Please use this identifier to cite or link to this item: https://hdl.handle.net/10356/162379
Title: Flexibility and rigidity index for chromosome packing, flexibility and dynamics analysis
Authors: Peng, Jiajie
Yang, Jinjin
Anand, D. Vijay
Shang, Xuequn
Xia, Kelin
Keywords: Science::Biological sciences
Issue Date: 2022
Source: Peng, J., Yang, J., Anand, D. V., Shang, X. & Xia, K. (2022). Flexibility and rigidity index for chromosome packing, flexibility and dynamics analysis. Frontiers of Computer Science, 16(4). https://dx.doi.org/10.1007/s11704-021-0304-1
Project: M4081842.110
Tier 1 RG126/16
RG31/18
Journal: Frontiers of Computer Science
Abstract: The packing of genomic DNA from double helix into highly-order hierarchical assemblies has a great impact on chromosome flexibility, dynamics and functions. The open and accessible regions of chromosomes are primary binding positions for regulatory elements and are crucial to nuclear processes and biological functions. Motivated by the success of flexibility-rigidity index (FRI) in biomolecular flexibility analysis and drug design, we propose an FRI-based model for quantitatively characterizing chromosome flexibility. Based on Hi-C data, a flexibility index for each locus can be evaluated. Physically, flexibility is tightly related to packing density. Highly compacted regions are usually more rigid, while loosely packed regions are more flexible. Indeed, a strong correlation is found between our flexibility index and DNase and ATAC values, which are measurements for chromosome accessibility. In addition, the genome regions with higher chromosome flexibility have a higher chance to be bound by transcription factors. Recently, the Gaussian network model (GNM) is applied to analyze the chromosome accessibility and a mobility profile has been proposed to characterize chromosome flexibility. Compared with GNM, our FRI is slightly more accurate (1% to 2% increase) and significantly more efficient in both computational time and costs. For a 5Kb resolution Hi-C data, the flexibility evaluation process only takes FRI a few minutes on a single-core processor. In contrast, GNM requires 1.5 hours on 10 CPUs. Moreover, interchromosome interactions can be easily combined into the flexibility evaluation, thus further enhancing the accuracy of our FRI. In contrast, the consideration of interchromosome information into GNM will significantly increase the size of its Laplacian (or Kirchhoff) matrix, thus becoming computationally extremely challenging for the current GNM. The software and supplementary document are available at https://github.com/jiajiepeng/FRI_chrFle.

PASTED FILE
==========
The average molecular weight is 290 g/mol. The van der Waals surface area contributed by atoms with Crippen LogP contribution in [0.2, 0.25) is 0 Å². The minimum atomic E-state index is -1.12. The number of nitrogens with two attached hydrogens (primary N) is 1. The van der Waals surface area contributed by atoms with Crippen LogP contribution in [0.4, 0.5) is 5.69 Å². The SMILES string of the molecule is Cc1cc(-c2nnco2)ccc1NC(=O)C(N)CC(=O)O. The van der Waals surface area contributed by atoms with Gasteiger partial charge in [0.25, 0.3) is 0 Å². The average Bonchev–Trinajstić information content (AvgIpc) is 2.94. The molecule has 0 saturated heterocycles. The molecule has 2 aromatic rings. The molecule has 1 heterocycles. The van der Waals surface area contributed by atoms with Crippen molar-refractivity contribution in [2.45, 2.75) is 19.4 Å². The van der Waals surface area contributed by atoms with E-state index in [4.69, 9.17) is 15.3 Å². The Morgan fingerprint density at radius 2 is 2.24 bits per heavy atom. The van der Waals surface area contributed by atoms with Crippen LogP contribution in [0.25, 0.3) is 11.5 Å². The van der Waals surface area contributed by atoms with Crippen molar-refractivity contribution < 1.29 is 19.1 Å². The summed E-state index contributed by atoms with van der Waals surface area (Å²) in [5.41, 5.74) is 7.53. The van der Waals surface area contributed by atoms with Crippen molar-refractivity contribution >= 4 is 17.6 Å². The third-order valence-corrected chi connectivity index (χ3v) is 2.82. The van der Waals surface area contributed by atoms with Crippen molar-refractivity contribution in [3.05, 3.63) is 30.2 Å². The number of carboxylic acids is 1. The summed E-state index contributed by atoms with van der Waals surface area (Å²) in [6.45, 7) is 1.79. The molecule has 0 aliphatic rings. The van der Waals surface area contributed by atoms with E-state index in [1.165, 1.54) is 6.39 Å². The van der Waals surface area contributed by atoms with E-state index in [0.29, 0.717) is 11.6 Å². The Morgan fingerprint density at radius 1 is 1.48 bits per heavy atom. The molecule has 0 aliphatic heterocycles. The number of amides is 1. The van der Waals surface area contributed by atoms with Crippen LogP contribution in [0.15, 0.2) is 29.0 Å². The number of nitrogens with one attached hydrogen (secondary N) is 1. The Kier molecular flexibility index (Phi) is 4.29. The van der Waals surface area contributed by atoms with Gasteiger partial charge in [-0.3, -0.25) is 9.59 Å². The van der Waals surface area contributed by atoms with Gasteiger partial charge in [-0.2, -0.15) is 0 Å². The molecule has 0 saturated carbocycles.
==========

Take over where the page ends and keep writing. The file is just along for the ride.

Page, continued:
URI: https://hdl.handle.net/10356/162379
ISSN: 2095-2228
DOI: 10.1007/s11704-021-0304-1
Rights: © Higher Education Press 2022. All rights reserved.
Fulltext Permission: none
Fulltext Availability: No Fulltext
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